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It’s been so long since I’ve had this – WHY?

Steep notes: 6 g. leaf, 500 ml. water, no additives, below parameters.

I love Dan Cong teas. LOVE them. They are very heavy in their flavors: roasted, honey, apricot, earthy notes separate and combine themselves all at once in a sip. The mouthfeel is nectary and heavy too, coating the inside of your mouth with a lingering honeyed sweetness that I’ve read is trademark of a good dan cong.

And the smell! I still get the salty tang of the sea air. How can it smell and taste so radically different?! This is just…amazing.

The steeping time for this is apparently the sweet spot, too – only a very tiny bit if astringence as it cools, and really it enhances rather than detracts from the flavor.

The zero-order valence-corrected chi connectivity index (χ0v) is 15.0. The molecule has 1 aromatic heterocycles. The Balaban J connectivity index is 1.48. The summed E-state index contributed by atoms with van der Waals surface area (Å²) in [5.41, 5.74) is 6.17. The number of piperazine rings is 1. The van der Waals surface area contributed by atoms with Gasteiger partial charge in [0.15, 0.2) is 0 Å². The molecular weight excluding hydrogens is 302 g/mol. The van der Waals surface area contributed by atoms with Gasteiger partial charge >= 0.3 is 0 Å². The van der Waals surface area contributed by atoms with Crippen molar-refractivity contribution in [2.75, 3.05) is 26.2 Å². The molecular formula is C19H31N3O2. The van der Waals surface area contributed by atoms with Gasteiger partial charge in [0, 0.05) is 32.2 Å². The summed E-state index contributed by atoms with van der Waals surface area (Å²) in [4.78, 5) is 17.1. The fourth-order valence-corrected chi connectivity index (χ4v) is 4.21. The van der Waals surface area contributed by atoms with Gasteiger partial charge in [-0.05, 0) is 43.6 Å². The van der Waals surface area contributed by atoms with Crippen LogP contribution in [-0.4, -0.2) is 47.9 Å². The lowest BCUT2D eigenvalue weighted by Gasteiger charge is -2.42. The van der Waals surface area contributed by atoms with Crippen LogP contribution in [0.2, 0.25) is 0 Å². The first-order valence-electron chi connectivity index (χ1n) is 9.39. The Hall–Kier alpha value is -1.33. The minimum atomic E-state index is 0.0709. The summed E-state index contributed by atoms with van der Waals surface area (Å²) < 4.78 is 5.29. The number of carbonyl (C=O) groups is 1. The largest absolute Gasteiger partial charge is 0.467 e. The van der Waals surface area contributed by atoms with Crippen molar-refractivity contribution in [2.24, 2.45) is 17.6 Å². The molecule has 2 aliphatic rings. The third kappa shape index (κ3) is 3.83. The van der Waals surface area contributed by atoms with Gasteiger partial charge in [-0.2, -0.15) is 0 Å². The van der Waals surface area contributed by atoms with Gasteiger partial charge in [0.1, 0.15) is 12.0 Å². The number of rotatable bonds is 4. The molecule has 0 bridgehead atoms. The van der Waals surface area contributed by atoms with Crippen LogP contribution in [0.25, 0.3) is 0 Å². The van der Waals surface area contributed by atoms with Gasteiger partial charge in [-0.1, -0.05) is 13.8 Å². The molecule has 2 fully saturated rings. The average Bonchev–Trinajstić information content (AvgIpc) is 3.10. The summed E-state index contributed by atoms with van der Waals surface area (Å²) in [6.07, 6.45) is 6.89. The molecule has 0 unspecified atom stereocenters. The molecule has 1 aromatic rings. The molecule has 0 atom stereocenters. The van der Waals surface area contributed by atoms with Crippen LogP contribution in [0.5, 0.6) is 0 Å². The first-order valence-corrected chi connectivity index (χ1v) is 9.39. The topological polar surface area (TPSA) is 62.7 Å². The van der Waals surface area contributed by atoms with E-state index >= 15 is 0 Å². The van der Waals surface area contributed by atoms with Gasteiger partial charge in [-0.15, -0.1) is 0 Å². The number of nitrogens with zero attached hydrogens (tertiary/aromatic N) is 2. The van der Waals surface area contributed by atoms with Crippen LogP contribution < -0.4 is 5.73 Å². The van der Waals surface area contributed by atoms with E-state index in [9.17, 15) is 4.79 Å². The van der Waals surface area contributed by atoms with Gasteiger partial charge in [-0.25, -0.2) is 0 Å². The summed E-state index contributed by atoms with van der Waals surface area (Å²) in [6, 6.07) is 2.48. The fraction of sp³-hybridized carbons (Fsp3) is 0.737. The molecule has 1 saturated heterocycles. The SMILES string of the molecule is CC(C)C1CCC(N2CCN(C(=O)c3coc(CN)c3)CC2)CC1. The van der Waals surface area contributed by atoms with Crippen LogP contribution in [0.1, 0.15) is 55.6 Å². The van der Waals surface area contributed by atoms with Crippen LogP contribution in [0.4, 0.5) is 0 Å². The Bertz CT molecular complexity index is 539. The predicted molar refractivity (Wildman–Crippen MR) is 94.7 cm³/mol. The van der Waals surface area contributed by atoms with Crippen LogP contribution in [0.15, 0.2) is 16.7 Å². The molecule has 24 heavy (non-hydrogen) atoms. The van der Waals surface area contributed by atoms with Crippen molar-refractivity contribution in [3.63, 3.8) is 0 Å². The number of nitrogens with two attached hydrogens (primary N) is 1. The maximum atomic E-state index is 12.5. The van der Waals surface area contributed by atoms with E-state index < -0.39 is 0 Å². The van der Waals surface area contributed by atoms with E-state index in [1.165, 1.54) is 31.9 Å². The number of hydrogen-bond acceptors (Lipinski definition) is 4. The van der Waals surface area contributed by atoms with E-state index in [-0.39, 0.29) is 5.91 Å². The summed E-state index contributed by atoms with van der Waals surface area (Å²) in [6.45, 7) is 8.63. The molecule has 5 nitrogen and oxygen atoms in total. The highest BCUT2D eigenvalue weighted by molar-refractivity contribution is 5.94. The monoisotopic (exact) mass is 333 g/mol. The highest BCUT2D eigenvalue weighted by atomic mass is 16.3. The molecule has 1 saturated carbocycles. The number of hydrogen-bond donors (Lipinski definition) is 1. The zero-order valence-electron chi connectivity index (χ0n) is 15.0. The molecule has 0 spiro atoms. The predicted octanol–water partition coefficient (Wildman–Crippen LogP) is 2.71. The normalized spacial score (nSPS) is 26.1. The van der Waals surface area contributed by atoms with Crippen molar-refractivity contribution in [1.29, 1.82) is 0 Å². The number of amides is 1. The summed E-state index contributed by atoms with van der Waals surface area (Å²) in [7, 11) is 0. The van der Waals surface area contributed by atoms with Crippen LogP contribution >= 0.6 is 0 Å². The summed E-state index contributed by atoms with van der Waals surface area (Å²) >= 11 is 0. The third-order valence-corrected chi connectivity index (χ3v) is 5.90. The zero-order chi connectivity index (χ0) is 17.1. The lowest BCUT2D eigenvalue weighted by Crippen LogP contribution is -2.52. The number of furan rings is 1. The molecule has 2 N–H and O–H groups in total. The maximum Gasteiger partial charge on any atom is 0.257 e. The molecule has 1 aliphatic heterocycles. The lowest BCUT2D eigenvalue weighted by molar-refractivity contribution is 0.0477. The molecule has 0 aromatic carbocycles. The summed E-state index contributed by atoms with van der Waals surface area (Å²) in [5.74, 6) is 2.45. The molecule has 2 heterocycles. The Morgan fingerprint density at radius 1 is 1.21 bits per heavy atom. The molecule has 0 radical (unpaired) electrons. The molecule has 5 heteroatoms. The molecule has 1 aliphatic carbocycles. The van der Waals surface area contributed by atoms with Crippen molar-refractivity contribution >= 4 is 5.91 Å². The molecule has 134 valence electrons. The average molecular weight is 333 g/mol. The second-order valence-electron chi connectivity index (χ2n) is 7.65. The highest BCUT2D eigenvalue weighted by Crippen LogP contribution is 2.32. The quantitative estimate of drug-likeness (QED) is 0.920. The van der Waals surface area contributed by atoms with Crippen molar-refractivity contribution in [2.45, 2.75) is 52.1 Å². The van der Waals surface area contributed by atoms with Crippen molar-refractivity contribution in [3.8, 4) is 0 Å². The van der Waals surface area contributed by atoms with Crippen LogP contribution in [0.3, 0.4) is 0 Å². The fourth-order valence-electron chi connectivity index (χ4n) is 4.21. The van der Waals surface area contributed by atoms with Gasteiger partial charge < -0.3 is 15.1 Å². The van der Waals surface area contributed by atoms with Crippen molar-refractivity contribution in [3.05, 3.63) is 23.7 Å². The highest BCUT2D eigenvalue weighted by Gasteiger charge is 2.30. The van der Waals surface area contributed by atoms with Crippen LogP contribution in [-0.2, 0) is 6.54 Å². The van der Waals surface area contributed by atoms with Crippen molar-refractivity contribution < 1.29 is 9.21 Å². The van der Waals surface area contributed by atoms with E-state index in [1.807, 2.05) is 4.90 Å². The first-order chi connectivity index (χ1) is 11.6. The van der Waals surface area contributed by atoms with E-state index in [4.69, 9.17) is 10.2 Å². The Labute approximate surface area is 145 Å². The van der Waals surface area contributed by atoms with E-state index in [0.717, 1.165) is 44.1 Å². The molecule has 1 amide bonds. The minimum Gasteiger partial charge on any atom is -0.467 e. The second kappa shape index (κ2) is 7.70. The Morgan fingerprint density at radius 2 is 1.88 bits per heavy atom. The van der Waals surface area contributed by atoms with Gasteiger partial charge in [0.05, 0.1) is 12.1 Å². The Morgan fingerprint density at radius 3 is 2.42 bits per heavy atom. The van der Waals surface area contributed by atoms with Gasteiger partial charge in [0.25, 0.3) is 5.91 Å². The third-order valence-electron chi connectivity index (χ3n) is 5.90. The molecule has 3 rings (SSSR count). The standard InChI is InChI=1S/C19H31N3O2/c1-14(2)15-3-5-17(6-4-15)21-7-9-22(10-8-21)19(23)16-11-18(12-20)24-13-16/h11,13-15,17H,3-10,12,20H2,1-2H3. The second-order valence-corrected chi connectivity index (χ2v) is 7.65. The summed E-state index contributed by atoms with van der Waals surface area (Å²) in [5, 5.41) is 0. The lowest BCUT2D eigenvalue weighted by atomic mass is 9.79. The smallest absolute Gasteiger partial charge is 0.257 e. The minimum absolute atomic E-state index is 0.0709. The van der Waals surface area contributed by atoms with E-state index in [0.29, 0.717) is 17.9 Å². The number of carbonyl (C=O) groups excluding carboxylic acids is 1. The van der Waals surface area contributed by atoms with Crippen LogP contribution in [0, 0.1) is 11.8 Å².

If I knew how to do them, there would be a row of hearts here instead of text….this really hit the spot tonight!

Preparation
185 °F / 85 °C 3 min, 30 sec

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Bio

I have come to the point (as of October 2014) where quality in tea is more important than quantity. Especially because I’m a seasonal tea drinker where hot tea is concerned, and a SLOW one to boot. I generally don’t resteep only because I’d be here all day if I did, though I do break out a gaiwan from time to time.

I adore French teas in practically every iteration, Japanese Sencha (specifically from the Uji region, as they offer the most seaweed flavor), and Dan Cong oolongs. I am trying to focus on plain teas and so companies like Verdant, Upton, and Butiki are on my favorites list.

When it comes to tea, I feel like the 10th Doctor says it best:

“Tea! That’s all I needed! Good cup of tea! Super-heated infusion of free-radicals and tannin, just the thing for healing the synapses. "

Location

Atlanta, GA

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